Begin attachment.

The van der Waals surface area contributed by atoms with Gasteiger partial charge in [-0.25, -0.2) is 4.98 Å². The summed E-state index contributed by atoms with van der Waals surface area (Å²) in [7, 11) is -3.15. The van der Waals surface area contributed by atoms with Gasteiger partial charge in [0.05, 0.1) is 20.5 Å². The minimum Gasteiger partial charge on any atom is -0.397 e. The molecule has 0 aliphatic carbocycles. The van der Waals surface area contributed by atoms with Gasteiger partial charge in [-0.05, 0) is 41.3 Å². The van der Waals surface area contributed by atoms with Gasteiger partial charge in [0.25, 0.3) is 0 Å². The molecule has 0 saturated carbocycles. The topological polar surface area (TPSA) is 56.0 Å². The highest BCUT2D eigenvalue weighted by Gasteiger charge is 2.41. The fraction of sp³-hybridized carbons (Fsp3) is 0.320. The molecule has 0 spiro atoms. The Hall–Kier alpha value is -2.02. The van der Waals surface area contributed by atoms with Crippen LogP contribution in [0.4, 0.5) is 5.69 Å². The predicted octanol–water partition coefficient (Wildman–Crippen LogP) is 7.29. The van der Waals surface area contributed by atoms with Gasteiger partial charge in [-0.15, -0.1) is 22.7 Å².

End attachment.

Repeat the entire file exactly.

The van der Waals surface area contributed by atoms with Gasteiger partial charge in [-0.25, -0.2) is 4.98 Å². The summed E-state index contributed by atoms with van der Waals surface area (Å²) in [7, 11) is -3.15. The van der Waals surface area contributed by atoms with Gasteiger partial charge in [0.05, 0.1) is 20.5 Å². The minimum Gasteiger partial charge on any atom is -0.397 e. The molecule has 0 aliphatic carbocycles. The van der Waals surface area contributed by atoms with Gasteiger partial charge in [-0.05, 0) is 41.3 Å². The van der Waals surface area contributed by atoms with Gasteiger partial charge in [0.25, 0.3) is 0 Å². The molecule has 0 saturated carbocycles. The topological polar surface area (TPSA) is 56.0 Å². The highest BCUT2D eigenvalue weighted by Gasteiger charge is 2.41. The fraction of sp³-hybridized carbons (Fsp3) is 0.320. The molecule has 0 spiro atoms. The Hall–Kier alpha value is -2.02. The van der Waals surface area contributed by atoms with Crippen LogP contribution in [0.4, 0.5) is 5.69 Å². The predicted octanol–water partition coefficient (Wildman–Crippen LogP) is 7.29. The van der Waals surface area contributed by atoms with Gasteiger partial charge in [-0.15, -0.1) is 22.7 Å².